The team used the two tools to analyze risk through several criminology perspectives, including ecological, situational, and environmental criminology. See “Defining Criminology Perspectives.”
The research team used this approach to develop a framework for understanding how broad social conditions and specific interactions operate in a particular physical area to increase or decrease the risk of terrorism-related activities in that area.
The team then examined data linked to terrorism-related incidents in the United States from the time of the 9/11 terror attacks in 2001 through 2019. According to the American Terrorism Study, during that time, 296 terrorism incidents and 617 pre-incident activities occurred. In addition, there were 420 known residences tied to terrorism-related incidents in particular states.
The conjunctive analysis segment of the research examined geographic study areas, such as counties and census tracts, with at least one terrorism-related event. The analysis revealed that those areas with the most prominent risk profiles were all associated with high-density populations.
The risk terrain modeling study segment looked at spaces as small as a single building or parking lot. This analysis indicated that New York City had the highest number of attempted or actual terror incidents with 13 incidents, all primarily involving use of a bomb or other explosive.
The Importance of Place
The place-based analysis approach to terrorism investigation represents a shift from the conventional research emphasis on targeting suspicious persons by their demographic or other traits. This approach investigates the importance of location in explanations of crime and terrorism.
The research team noted that although approaches to place-based terrorism research in the United States are varied, some patterns are emerging from the literature, suggesting certain prominent risk factors, including:
- Urbanization in the study area
- Social diversity
Further, the team reported that economic factors were relatively insignificant for predicting the location of terrorism incidents.
A More Complete Picture
The integration of macro-level (socio-demographic, from Conjunctive Analysis) and micro-level (terrain feature, from risk terrain modeling) perspectives in a single study provides a more complete picture of how social and environmental elements intersect in unique and patterned ways across communities.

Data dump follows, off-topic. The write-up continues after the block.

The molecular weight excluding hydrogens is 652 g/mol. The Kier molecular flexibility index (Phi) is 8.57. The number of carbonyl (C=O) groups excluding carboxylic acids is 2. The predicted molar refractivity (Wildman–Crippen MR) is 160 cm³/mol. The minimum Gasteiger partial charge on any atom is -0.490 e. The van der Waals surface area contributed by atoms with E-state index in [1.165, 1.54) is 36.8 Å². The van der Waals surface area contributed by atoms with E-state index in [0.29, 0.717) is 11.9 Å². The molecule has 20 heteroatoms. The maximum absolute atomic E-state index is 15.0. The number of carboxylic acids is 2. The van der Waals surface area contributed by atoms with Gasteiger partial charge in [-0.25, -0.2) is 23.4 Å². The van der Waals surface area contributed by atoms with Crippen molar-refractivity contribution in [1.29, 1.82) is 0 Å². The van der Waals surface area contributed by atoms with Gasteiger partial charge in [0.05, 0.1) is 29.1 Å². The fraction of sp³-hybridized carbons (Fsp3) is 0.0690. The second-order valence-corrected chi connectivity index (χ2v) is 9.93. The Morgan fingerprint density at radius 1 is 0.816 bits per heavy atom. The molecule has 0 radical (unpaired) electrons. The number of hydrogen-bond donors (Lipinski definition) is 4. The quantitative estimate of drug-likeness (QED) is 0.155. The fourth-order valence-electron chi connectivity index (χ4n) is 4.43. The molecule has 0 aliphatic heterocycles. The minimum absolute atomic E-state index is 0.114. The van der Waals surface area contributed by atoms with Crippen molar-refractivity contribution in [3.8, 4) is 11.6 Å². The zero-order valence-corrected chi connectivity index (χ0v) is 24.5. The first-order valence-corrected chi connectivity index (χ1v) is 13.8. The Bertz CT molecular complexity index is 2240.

One benefit of this more robust place-based data set relates to the rarity of terrorism-related incidents in the United States since 9/11. The statistical significance of research findings depends on the quantity of data analyzed.
The main data sources for the study were:
- The American Terrorism Study, a source of data on pre-incident terrorism-related activities and incident activities.
- Community and environmental data derived from an open-access data portal, Info-Group, and the U.S. Census Bureau.
Learning How Demographic and Social Characteristics of Communities Influence Behavior Using Conjunctive Analysis
Conjunctive analysis differs from conventional quantitative research approaches in that it allows for all possible combinations of variables in what are known as “fully saturated models.” The study focused on counties with at least one terrorist-related event, but it aggregated all combinations of data to determine risk profiles. It generated findings at the county, tract (or neighborhood), and event levels.
The most prominent terrorism risk profiles identified through conjunctive analysis, combining all three levels of analysis, included:
- High population density
- Low white population
- Less-than-high-school education
- Moderate unemployment
- Low percentage of families below the poverty line
- Moderate percentage of families living in the same residence as one year prior (stability measure)
- Low percentage of vacant houses
- High percentage of foreign born
Learning How Environment Influences Behaviors Using Risk Terrain Modeling
The study represented the first application of risk terrain modeling to U.S. domestic terrorism.